Batman: Nightwalker, the second title in the DC Icons series, is here. Continuing the trend of exploring the hero before the superhero, the story follows an 18-year-old Bruce Wayne in Gotham City.
After his lavish birthday party, the young playboy stops a criminal getaway but also ends up crashing his expensive car and disobeying police orders. As a result, he’s sentenced to community service in Arkham Asylum (because Gotham) where he encounters some of the most dangerous criminals around and his future foes. There, Bruce also meets Madeleine, who has ties to the mysterious Nightwalker gang – and his name is next on her list of rich people to target.
Marie Lu doesn’t bombard us with too much information about Batman canon and keeps the focus on this isolated story, with a variety of new characters for us to meet. While it was likely tempting for her to explore the Batman lore and introduce a bulk of the future rogues and recognised characters, she keeps it minimal and doesn’t fall into the trap of fan service. What is a pleasant surprise, though, is how she subtly showcases Harvey Dent’s turbulent past and abusive father, planting the seeds for Two-Face.
In many ways, Lu gets right what the Gotham TV series gets wrong. This is about a younger Bruce and a Gotham City bubbling with deranged criminals. There’s an intriguing tale to explore there, without needing to bastardise canon or leapfrog the timelines for the sake of stuffing in as many characters as possible. Additionally, Lu’s Bruce feels like a hero in the making – he’s still young and unsure of where he belongs, like most teenagers, but he has the makings of someone who’ll do the right thing. It’s unlike David Mazouz’s Bruce, who screams petulant child more than he does future protector of his city.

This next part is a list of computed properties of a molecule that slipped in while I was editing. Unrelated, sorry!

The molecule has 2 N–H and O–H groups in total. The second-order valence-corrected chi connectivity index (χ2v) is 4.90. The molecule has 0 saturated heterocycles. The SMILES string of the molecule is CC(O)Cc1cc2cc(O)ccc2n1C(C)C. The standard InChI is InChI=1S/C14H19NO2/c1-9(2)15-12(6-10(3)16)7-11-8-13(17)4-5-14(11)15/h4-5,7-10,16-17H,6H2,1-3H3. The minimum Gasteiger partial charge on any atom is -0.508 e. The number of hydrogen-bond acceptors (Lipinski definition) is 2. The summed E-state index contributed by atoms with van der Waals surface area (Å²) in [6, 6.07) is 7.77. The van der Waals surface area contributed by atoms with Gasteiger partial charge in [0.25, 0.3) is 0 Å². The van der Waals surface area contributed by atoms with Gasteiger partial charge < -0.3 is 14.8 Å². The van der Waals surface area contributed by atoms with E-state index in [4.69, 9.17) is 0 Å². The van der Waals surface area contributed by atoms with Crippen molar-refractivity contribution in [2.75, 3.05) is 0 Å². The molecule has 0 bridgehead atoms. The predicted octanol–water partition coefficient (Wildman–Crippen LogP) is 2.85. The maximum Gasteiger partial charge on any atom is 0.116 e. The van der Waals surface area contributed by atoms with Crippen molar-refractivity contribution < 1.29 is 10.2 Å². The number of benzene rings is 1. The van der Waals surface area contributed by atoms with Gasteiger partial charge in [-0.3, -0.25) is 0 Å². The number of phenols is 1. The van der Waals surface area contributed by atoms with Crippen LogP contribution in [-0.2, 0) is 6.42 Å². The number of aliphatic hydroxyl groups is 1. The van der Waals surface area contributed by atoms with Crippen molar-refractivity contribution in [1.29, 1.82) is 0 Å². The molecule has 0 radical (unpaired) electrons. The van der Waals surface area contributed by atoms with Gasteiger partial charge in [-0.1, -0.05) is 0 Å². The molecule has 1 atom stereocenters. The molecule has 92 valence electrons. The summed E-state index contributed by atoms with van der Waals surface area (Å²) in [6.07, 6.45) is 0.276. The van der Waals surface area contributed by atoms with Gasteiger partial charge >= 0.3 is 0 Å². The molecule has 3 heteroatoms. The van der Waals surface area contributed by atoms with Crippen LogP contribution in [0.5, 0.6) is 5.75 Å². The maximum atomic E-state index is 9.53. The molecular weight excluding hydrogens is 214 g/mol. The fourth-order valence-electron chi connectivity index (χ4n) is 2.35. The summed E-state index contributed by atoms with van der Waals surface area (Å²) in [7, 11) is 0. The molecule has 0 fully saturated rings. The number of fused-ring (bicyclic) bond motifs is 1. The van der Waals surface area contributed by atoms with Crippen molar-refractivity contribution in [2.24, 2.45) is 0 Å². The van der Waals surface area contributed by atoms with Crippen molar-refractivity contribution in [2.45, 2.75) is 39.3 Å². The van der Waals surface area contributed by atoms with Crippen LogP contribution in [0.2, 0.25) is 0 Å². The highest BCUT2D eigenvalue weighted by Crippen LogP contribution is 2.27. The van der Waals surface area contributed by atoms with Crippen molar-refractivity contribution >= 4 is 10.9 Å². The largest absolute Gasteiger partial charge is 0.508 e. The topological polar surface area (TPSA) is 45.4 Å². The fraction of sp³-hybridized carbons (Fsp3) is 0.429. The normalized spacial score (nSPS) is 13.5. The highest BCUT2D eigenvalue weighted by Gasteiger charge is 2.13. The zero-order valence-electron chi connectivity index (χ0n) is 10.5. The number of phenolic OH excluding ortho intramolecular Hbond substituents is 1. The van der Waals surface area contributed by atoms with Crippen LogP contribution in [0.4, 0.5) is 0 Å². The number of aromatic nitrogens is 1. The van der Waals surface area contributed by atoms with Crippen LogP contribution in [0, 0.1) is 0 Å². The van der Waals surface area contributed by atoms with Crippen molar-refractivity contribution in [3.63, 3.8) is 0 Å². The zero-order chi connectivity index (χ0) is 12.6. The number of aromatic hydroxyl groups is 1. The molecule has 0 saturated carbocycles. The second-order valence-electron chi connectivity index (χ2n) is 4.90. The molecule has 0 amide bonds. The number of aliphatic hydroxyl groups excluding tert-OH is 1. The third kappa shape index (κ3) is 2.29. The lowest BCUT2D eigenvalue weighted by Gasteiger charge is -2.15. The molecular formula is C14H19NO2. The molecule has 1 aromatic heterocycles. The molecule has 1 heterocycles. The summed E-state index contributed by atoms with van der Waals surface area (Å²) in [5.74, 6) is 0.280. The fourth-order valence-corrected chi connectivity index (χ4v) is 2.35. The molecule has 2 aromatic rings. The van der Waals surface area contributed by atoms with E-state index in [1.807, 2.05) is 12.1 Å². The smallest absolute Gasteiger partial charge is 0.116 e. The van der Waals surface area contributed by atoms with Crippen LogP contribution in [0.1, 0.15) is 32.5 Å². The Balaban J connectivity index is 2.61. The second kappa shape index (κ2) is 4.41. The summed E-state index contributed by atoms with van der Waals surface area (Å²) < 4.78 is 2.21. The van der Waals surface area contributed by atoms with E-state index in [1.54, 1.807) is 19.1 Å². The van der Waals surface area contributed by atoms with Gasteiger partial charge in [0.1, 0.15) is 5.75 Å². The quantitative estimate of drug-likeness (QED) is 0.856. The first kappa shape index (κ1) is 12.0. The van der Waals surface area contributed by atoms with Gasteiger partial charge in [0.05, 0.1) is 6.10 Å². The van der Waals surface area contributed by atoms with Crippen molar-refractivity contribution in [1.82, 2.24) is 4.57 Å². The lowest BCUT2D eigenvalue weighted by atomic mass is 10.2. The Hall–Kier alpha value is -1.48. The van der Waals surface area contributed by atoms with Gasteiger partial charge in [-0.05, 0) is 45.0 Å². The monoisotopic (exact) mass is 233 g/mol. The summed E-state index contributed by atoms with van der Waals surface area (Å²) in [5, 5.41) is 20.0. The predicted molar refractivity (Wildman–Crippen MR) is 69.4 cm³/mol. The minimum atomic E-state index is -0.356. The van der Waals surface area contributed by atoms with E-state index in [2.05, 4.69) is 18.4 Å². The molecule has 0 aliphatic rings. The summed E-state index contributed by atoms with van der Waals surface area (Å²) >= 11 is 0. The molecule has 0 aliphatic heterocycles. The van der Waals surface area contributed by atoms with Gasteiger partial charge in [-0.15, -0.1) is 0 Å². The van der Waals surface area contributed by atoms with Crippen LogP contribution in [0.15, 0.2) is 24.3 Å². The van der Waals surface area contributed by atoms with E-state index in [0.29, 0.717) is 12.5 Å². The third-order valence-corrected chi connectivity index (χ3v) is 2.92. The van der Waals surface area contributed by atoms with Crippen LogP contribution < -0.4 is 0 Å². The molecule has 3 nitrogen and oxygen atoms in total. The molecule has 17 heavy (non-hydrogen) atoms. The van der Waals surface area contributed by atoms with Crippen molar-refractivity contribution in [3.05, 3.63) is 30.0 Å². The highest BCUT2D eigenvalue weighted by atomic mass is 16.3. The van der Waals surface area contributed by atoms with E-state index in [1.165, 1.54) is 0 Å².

Lu’s prose is elegant, fast-paced, and avoids flowery language. She sketches the outline of this Gotham, but leaves it for you to paint the rest. In terms of this specific world, it’s a good approach, since people will view Gotham differently and want to imagine it in their own way.
The dialogue is another highlight, introducing us to a Bruce who cares for his friends and family but is equally capable of keeping silent and observing his environment. He’s not the Dark Knight yet, even though that steely personality is lurking inside him.
Once again, the DC Icon series delivers. Batman: Nightwalker is entertaining and engaging, as it provides us with an original Gotham story. It’s written for new and long-time fans and you won’t need to know everything there is to know about the hero to enjoy the story. Check it out.